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CO2 emissions could violate EPA ocean-quality standards within decades
Date:9/19/2007

Stanford, CA. -- In a commentary in the September 25, 2007, issue of the Geophysical Research Letters (GRL), a large team of scientists state that human-induced carbon dioxide (CO2) emissions will alter ocean chemistry to the point where it will violate U.S. Environmental Protection Agency Quality Criteria [1976] by mid-century if emissions are not dramatically curtailed now. This is the first recognition that atmospheric CO2 emissions will cause ocean waters to violate EPA water quality criteria.

The paper also says that carbon-dioxide induced changes in ocean chemistry within the ranges predicted for the next decades and centuries present significant risks to marine biota and that adverse impacts on food webs and key biogeochemical process would result.

An international team of twenty five leading researchers described the evidence to date regarding the effects of CO2 emissions on the acidity of the worlds oceans.

About 1/3 of the CO2 from fossil-fuel burning is absorbed by the worlds oceans, explained lead author Ken Caldeira from the Carnegie Institution Department of Global Ecology. When CO2 gas dissolves in the ocean it makes carbonic acid which can damage coral reefs and also hurt other calcifying organisms, such as phytoplankton and zooplankton, some of the most critical players at the bottom of the worlds food chain. In sufficient concentration, the acidity can corrode shellfish shells, disrupt coral formation, and interfere with oxygen supply.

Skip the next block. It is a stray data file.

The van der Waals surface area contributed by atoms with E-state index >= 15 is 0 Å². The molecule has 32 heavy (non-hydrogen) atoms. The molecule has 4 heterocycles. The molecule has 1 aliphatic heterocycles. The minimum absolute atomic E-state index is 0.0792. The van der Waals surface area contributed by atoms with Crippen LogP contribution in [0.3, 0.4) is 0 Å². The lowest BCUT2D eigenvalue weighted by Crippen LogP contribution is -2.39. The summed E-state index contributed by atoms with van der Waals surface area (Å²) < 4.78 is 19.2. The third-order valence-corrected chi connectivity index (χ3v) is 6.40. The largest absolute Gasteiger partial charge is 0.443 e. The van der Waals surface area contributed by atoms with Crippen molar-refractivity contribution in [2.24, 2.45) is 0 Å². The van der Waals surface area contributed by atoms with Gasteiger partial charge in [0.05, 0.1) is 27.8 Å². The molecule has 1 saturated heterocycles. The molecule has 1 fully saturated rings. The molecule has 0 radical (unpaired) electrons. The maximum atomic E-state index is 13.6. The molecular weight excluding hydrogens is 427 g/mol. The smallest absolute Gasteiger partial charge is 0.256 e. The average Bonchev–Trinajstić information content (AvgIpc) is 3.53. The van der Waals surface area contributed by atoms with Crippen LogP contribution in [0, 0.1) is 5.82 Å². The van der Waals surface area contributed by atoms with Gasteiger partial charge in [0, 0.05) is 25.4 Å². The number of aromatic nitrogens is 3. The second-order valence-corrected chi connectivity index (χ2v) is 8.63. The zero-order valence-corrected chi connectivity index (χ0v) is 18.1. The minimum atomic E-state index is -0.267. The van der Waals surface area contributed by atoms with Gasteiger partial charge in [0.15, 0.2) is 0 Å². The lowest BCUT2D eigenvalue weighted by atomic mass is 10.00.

Most of the research today points to a future where, in the absence of a major effort to curtail carbon dioxide emissions, there will be double the atmospheric concentrations of CO2 (760 parts per million, or ppm) by centurys end. Atmospheric carbon dioxide concentrations could reach 500 ppm by mid-century. Pre-industrial concentrations, by comparison, were 280 ppm and today's concentration is about 380 ppm.

The acidity from CO2 dissolved in ocean water is meas
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Contact: Ken Caldeira
kcaldeira@globalecology.stanford.edu
650-704-7212
Carnegie Institution
Source:Eurekalert

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